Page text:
- Holding the needle, stick it through the orchid flower’s “through” and insert through the end. Pull the flower through the needle. Carefully slide the orchids down the string as you add them.
- When you have only two to three inches of string left on each side, tie the ends together. You may want to add a ribbon by the knot to complete the look.
- Present lei with a warm hug full of aloha. Muahhh!
Complain about the “cold” when it’s 72 degrees out—and really mean it!
Call everyone older than you “aunty” and “uncle.”
And be called aunty or uncle by everyone younger than you.
Make your carport your other living room.
Its open-air ambience is just right for parties, watching Sunday football games, karaoke, and just talking story with the neighbors. It’s Hawai‘i’s version of the front porch.
Have a pair of “dressy” slippahs.
Go Cardboard Sliding.
We don’t have snow on Oahu. But we do have hills and cardboard boxes. No childhood would be complete without sliding down the slopes and getting grass stains and bruises at Kakaako Waterfront Park, or in Temple Valley, or possibly even—and not with our permission—on local golf courses late at night.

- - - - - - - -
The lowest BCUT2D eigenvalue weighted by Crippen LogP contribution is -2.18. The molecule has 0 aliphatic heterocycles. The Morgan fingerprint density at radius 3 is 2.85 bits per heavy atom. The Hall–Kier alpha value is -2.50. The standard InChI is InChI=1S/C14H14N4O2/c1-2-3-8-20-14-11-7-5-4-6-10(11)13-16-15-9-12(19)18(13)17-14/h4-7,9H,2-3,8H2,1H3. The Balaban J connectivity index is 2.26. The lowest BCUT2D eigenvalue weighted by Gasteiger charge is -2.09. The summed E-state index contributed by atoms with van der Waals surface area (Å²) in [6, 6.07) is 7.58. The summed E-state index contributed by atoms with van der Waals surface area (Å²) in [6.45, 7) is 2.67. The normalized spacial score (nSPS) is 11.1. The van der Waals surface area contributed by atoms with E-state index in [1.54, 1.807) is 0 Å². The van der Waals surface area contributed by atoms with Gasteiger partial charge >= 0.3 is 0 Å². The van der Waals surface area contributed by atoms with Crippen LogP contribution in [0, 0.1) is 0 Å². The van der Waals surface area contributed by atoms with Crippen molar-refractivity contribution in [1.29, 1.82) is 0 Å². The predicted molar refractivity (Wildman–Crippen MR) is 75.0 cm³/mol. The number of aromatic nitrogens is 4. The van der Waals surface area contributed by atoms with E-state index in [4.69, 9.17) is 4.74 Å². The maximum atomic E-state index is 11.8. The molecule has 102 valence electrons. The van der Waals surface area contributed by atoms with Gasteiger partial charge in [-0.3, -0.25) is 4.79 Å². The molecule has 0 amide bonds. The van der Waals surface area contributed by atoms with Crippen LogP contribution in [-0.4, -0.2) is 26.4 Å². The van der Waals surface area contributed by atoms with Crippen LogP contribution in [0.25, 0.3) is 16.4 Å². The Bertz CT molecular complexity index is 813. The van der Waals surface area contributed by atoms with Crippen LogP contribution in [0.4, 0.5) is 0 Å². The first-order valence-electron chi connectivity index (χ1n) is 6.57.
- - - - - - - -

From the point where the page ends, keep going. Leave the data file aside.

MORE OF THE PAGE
It’s OK if you forgot someone’s name. Hui will get their attention.
Know Your Miss Hawai‘is.
The Miss Hawai‘i Scholarship Pageant has been around since 1948. Since then, 65 women have worn the Miss Hawai‘i crown, representing the Islands with distinction. As a local you should at least know a handful of them. Here are six to remember:
- Yun Tau Chee (1948). The first Miss Hawai‘i. She was the first-ever Asian American woman to compete in the Miss America Pageant. Notably, she took the Miss Hawai‘i crown only after the original winner was disqualified for not having enough high school credits.
- Gertrude Kapiolani Miller (1954). She later traveled around the world with the Harlem Globetrotters as a friend of team founder Abe Saperstein. In 1984, she was put on trial for the shooting death of her husband, dairyman Robert Toledo. The jury ruled that she acted in self-defense.
- Kanoelehua Kaumeheiwa (1973). You know her now as Kanoe Miller, who has delighted guests at the Halekulani with her hula performances for the past 34 years. Sister publication Hawai‘i Magazine recently noted that Miller “may very well be the most photographed Hawai‘i hula dancer in history.”